Research about the new material is still within its preliminary stages. Eyewitness accounts from the two technicians have reported that the pool of material in Cave X glowed a faint blue upon synthesis; this colour is not visible in broad daylight and allows it to be invisible in water unless the surroundings are dark. It also contains high amounts of elements previously not known to man, and contacts with our research partners in the USSR in the past six months to clarify the present elements have proved unfruitful and our Russian counterparts have not been cooperative. It also does not have any noticeable taste, and ingestion is not known to have caused much harm to the general populace: fifty men were sent out to obtain faecal and urinal samples from people claiming to have ingested the water. After rigorous testing, it was determined that there was no negative change within these people except hysteria; VUFKA has likewise assured us of these people’s silence.

The most obvious effect of this leak, of course, are the rumoured superhuman abilities it has caused in the Sylmanian populace, and the claim that ingestion leads to superhuman abilities. This will be discussed in a later chapter.

(four chapters later)

It is unclear who the first person to gain the supposed powers was. The first reports on 1 November were from Tstarki, where a Kievri Cherdsz reported that he had discovered a man levitating in the post office. This was at the time dismissed as unreliable, for the comrade had a reputation as a heavy drunkard, and the villagers seem to be still in the practice of celebrating the Western festival known as “Halloween”. He was therefore dismissed from the offices of the test site. Throughout November, however, reports began to flow in from villages and towns on the River Epstin of people with unnatural powers. Many of them were accused of witchcraft, culminating in a riot in December in our capital city, Pobdilan, where numerous people rumoured to have superpowers were assaulted. The army has since put down this disturbance, and any mention of superpowers in our country has since been successfully controlled. The latest estimate is that 12% of the people are in possession of a superpower; the Ministry of Agriculture estimates that at current rates of reproduction in the world, this will stabilise at about one in three people by 1965.

When our ministry received news of such a pandemic of powers progressing through our country, we decided that it would be useful to conscript these people for military use. They were rounded up just in time for the invasion from Borguria — situated downstream on the contaminated river, they too were aware of the new superpowers by April and had built up an army of superpowered people. However, because many of those superpowers were not useful (amongst those listed were people who could talk to animals, those who could turn any colour they liked, and those who could visualize their thoughts), it was quickly established that neither side had the military advantage, and the peace treaty was signed in July this year. Similarly, an insurrection against our government in August was swiftly put down when it was discovered that the soldiers sent to pacify this disturbance not only possessed many of the same powers, but also had a weaponry advantage.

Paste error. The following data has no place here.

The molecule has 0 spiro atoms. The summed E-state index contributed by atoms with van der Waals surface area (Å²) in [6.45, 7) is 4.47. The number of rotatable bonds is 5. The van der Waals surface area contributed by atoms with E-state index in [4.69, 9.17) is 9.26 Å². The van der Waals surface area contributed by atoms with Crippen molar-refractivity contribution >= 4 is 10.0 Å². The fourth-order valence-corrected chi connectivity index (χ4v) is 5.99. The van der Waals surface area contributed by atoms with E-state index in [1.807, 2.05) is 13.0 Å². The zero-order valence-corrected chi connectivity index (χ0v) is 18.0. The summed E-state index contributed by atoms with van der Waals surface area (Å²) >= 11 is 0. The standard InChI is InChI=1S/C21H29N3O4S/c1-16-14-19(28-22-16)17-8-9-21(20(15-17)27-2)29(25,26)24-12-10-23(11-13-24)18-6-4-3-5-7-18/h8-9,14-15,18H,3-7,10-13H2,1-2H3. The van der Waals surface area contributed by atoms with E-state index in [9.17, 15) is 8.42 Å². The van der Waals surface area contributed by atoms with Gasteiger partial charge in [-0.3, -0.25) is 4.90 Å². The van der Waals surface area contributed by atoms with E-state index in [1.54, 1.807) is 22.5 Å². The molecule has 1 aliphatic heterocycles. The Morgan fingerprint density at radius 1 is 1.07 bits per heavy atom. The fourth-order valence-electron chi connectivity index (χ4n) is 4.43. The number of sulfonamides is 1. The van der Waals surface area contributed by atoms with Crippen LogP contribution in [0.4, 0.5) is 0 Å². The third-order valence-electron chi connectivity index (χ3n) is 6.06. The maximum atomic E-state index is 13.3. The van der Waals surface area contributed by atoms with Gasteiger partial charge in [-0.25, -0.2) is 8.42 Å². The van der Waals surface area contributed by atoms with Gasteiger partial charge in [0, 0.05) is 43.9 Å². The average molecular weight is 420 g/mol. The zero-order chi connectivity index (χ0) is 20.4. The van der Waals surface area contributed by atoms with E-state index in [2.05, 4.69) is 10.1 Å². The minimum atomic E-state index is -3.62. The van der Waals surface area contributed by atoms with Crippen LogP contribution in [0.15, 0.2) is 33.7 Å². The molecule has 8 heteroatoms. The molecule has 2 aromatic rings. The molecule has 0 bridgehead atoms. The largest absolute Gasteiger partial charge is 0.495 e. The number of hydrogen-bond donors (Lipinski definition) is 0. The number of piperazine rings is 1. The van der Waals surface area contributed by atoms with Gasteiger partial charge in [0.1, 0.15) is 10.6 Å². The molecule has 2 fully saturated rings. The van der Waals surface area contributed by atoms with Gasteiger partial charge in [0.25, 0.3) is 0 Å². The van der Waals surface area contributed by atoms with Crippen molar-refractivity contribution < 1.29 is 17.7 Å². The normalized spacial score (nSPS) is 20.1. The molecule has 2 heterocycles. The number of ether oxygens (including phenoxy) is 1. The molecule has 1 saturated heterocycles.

At the same time, the other powers such as the USSR and the United States have also begun hinting or boasting of a new army of people with unnatural powers. Our Korean contacts, Generals Chon Lehn-un and Ha Ri-son, have informed us that it appears that in many other countries around the world there has been a raised interest in research into superpowers; despite our secrecy about the events at Makartniv, we have also received many covert offers from friendly countries to share the supposed “recipe” for a “superhero serum” that supposedly enhances a person’s powers. We can only conclude that the world, gripped by ideas of heroism, has overreached itself in imagining that we could have any hand in nature’s affairs.


Thought I might mix up the format a little. Here’s some backstory for you, that’s what they usually do in Chapter 2s right?

I’ve absolutely no idea where we’re going from here, you might have to pick it up a little. Maybe a political thriller about an actual serum being made? I know you’d love that kind of thing.

BTW: I’m thinking of a holiday in July, you want to come along?

Q